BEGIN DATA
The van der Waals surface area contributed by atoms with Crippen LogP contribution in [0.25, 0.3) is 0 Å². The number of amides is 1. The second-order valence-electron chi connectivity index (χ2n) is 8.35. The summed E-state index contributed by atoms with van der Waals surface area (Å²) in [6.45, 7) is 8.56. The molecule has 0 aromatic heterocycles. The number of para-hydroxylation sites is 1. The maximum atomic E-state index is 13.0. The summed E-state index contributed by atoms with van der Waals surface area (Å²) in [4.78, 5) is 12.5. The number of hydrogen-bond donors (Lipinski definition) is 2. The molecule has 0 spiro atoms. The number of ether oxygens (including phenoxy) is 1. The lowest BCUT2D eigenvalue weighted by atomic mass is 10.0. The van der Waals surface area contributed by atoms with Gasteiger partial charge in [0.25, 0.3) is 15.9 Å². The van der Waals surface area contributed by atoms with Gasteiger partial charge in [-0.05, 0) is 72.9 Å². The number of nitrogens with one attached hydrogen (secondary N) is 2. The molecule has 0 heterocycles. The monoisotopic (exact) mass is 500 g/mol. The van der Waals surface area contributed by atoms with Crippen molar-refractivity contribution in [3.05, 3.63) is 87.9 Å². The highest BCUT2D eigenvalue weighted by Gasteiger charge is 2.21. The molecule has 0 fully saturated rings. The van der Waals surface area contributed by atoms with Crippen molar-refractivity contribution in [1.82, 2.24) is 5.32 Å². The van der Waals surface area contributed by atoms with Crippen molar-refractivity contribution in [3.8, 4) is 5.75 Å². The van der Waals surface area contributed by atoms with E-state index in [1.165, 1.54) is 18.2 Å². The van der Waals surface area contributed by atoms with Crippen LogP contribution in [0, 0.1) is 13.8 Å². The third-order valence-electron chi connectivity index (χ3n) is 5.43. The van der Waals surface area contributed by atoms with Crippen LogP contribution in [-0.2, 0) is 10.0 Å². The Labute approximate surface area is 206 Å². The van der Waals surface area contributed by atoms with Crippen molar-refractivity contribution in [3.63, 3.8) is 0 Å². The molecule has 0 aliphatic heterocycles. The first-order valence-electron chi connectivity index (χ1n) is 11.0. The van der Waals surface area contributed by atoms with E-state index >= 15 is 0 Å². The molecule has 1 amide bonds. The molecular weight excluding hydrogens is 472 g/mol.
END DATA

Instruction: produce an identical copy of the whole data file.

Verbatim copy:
The van der Waals surface area contributed by atoms with Crippen LogP contribution in [0.25, 0.3) is 0 Å². The number of amides is 1. The second-order valence-electron chi connectivity index (χ2n) is 8.35. The summed E-state index contributed by atoms with van der Waals surface area (Å²) in [6.45, 7) is 8.56. The molecule has 0 aromatic heterocycles. The number of para-hydroxylation sites is 1. The maximum atomic E-state index is 13.0. The summed E-state index contributed by atoms with van der Waals surface area (Å²) in [4.78, 5) is 12.5. The number of hydrogen-bond donors (Lipinski definition) is 2. The molecule has 0 spiro atoms. The number of ether oxygens (including phenoxy) is 1. The lowest BCUT2D eigenvalue weighted by atomic mass is 10.0. The van der Waals surface area contributed by atoms with Gasteiger partial charge in [0.25, 0.3) is 15.9 Å². The van der Waals surface area contributed by atoms with Gasteiger partial charge in [-0.05, 0) is 72.9 Å². The number of nitrogens with one attached hydrogen (secondary N) is 2. The molecule has 0 heterocycles. The monoisotopic (exact) mass is 500 g/mol. The van der Waals surface area contributed by atoms with Crippen molar-refractivity contribution in [3.05, 3.63) is 87.9 Å². The highest BCUT2D eigenvalue weighted by Gasteiger charge is 2.21. The molecule has 0 fully saturated rings. The van der Waals surface area contributed by atoms with Crippen molar-refractivity contribution in [1.82, 2.24) is 5.32 Å². The van der Waals surface area contributed by atoms with Crippen molar-refractivity contribution in [3.8, 4) is 5.75 Å². The van der Waals surface area contributed by atoms with E-state index in [1.165, 1.54) is 18.2 Å². The van der Waals surface area contributed by atoms with Crippen LogP contribution in [0, 0.1) is 13.8 Å². The third-order valence-electron chi connectivity index (χ3n) is 5.43. The van der Waals surface area contributed by atoms with Crippen LogP contribution in [-0.2, 0) is 10.0 Å². The Labute approximate surface area is 206 Å². The van der Waals surface area contributed by atoms with Crippen molar-refractivity contribution in [3.63, 3.8) is 0 Å². The molecule has 0 aliphatic heterocycles. The first-order valence-electron chi connectivity index (χ1n) is 11.0. The van der Waals surface area contributed by atoms with E-state index >= 15 is 0 Å². The molecule has 1 amide bonds. The molecular weight excluding hydrogens is 472 g/mol.